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Meaning of Corporate Culture

Corporate culture refers to a company’s beliefs, values, rules, customs, rituals, principles, ways of operating and internal work environment. Every organization has a unique organizational culture. It has its own philosophy and principles, its own history, values, and rituals, its own ways of approaching problems and making decisions, its own work climate. It has its own embedded patterns of how to do things. Its own ingrained beliefs and thought patterns, and practices that define its corporate culture.


Where does Corporate Culture Come From?

A company’s culture comes from values and principles that management preaches and practices. A significant part of a company’s culture emerges from the stories that get told over and over again to illustrate to newcomers.

All sociological forces, some of which operate quite subtly, can originate anywhere: from one influential individual, work group, department, or division, from the bottom of the organizational hierarchy or the top. Company culture also originates from practices it follows in dealing with its stakeholder.


How to Change a Problem Culture

Changing a company’s culture to align it with strategy is among the toughest management tasks easier to talk about than do.

Changing a problem culture is very difficult because people are habituated and deeply connected with it. It takes concerted management action over a period of time to replace an unhealthy culture with a healthy culture or to root out certain unwanted cultural obstacles and instill ones that are more strategy- supportive.

Following two steps must be followed in changing problem culture:

1.            Diagnose supportive facets: The first step is to diagnose which facets of the present culture are strategy supportive and which are not.

2.            Open talk to concerned person for need of change: Then, second step is, the managers have to talk openly and forthrightly to all concerned about those aspects of the culture that have to be changed.  The talk has to be followed swiftly by visible, aggressive actions to modify the culture-actions that everyone will understand, are intended to establish a new culture more in tune with the strategy.  Neither charisma nor personal magnetism is essential. It is duty of top management to bring change in culture by changing the present menu of action.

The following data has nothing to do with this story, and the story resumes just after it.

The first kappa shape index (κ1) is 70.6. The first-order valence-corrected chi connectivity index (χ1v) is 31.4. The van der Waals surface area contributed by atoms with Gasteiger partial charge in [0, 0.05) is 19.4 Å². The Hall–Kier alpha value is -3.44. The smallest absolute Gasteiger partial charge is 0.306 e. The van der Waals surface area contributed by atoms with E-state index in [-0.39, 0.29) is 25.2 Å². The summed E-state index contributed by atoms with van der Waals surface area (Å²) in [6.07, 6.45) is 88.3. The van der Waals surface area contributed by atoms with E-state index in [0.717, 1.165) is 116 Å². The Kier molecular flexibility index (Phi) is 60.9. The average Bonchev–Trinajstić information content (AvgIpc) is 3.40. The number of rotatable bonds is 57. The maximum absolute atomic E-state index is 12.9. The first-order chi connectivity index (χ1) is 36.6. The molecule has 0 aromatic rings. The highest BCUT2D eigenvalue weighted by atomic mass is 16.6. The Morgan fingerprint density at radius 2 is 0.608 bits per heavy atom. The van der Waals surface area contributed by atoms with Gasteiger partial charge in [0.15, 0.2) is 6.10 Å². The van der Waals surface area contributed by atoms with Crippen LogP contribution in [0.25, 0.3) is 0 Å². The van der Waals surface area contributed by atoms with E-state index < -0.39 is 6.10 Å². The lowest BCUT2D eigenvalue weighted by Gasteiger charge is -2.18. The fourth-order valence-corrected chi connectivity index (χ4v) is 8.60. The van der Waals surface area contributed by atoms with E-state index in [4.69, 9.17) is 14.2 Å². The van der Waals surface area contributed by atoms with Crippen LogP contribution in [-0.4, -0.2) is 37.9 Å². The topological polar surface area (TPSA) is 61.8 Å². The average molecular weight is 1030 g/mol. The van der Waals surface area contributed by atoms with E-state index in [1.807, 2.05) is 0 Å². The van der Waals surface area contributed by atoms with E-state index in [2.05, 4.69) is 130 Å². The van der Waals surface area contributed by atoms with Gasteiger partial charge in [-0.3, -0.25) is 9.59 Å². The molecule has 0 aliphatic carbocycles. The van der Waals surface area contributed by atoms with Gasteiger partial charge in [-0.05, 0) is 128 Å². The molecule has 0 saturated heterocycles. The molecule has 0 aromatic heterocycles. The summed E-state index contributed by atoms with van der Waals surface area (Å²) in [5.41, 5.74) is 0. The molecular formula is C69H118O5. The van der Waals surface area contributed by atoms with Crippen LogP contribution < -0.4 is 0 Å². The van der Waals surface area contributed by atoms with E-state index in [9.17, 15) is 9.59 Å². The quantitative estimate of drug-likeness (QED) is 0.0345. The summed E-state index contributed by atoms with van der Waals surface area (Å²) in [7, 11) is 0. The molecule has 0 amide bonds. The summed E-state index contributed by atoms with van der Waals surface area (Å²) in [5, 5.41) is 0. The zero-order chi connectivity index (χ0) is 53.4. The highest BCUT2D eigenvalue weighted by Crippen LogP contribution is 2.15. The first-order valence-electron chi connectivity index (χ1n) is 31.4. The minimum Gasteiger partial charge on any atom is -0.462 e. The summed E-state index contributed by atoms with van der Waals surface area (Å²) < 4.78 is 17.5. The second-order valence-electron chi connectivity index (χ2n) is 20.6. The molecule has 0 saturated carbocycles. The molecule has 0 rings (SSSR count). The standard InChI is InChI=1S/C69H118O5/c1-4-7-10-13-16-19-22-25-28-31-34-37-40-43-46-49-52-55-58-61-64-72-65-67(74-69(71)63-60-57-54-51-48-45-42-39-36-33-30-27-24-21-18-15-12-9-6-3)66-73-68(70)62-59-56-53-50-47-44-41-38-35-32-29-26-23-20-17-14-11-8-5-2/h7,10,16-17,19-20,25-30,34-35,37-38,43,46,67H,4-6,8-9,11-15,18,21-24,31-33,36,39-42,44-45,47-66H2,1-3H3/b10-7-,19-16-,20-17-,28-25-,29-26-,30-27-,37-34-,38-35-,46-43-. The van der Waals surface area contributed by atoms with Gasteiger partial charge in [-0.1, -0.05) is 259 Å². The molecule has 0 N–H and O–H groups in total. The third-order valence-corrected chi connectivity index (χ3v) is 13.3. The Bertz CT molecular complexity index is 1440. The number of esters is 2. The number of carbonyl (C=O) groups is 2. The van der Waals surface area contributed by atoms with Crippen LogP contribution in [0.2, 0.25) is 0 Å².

New menu of culture changing action must consider the following:

1.            Revised policies, procedure in ways that will help drive cultural change,

2.            Replace key executives, who are strongly associated with the old culture,

3.            Altering incentive compensation (to reward the desired cultural behavior),

4.            Visible reward and recognition to people who display the new cultural traits,

5.            Appointing, recruiting and hiring new managers,

6.            Nominate employees who have the desired cultural values as role model,

7.            Hire trainer to communicate the basis for the cultural change and its benefits to all concerned and to the employees,

8.            Instill all changes as soon as possible.

However, personally talking to many departmental groups about the reasons for change is essential; organizational changes are seldom accomplished successfully from an office. Moreover, creating and sustaining a strategy-supportive culture is a job for the whole management team. Major cultural change requires many initiatives from many people. Senior managers, department heads, and middle managers have to reiterate values and translate the organization’s philosophy into everyday practice. In addition, for the culture-building effort to be successful, strategy implementers must enlist the support of first line.

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